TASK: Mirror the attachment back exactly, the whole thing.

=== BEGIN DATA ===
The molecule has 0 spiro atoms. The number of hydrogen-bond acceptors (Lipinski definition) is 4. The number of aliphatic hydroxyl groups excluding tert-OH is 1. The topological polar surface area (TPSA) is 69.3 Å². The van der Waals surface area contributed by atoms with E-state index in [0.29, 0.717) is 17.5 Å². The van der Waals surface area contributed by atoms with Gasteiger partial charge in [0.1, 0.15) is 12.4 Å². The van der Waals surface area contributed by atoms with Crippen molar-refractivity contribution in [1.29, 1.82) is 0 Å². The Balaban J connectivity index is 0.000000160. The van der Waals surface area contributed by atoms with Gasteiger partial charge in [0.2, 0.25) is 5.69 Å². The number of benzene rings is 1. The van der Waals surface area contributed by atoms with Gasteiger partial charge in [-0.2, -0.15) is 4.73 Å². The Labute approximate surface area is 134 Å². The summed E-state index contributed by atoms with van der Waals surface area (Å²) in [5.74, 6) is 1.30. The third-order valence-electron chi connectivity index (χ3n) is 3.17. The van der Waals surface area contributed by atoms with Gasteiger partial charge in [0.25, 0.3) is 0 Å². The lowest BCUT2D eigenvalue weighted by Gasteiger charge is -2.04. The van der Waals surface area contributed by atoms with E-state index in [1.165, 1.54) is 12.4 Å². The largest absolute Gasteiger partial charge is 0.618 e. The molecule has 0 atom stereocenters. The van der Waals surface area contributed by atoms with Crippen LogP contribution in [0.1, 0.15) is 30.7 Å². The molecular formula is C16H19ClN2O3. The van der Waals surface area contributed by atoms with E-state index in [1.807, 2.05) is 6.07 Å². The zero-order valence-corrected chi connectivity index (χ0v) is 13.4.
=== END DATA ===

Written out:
The molecule has 0 spiro atoms. The number of hydrogen-bond acceptors (Lipinski definition) is 4. The number of aliphatic hydroxyl groups excluding tert-OH is 1. The topological polar surface area (TPSA) is 69.3 Å². The van der Waals surface area contributed by atoms with E-state index in [0.29, 0.717) is 17.5 Å². The van der Waals surface area contributed by atoms with Gasteiger partial charge in [0.1, 0.15) is 12.4 Å². The van der Waals surface area contributed by atoms with Crippen molar-refractivity contribution in [1.29, 1.82) is 0 Å². The Balaban J connectivity index is 0.000000160. The van der Waals surface area contributed by atoms with Gasteiger partial charge in [0.2, 0.25) is 5.69 Å². The number of benzene rings is 1. The van der Waals surface area contributed by atoms with Gasteiger partial charge in [-0.2, -0.15) is 4.73 Å². The Labute approximate surface area is 134 Å². The summed E-state index contributed by atoms with van der Waals surface area (Å²) in [5.74, 6) is 1.30. The third-order valence-electron chi connectivity index (χ3n) is 3.17. The van der Waals surface area contributed by atoms with Gasteiger partial charge in [0.25, 0.3) is 0 Å². The lowest BCUT2D eigenvalue weighted by Gasteiger charge is -2.04. The van der Waals surface area contributed by atoms with E-state index in [1.165, 1.54) is 12.4 Å². The largest absolute Gasteiger partial charge is 0.618 e. The molecule has 0 atom stereocenters. The van der Waals surface area contributed by atoms with Crippen LogP contribution in [0.1, 0.15) is 30.7 Å². The molecular formula is C16H19ClN2O3. The van der Waals surface area contributed by atoms with E-state index in [1.807, 2.05) is 6.07 Å². The zero-order valence-corrected chi connectivity index (χ0v) is 13.4.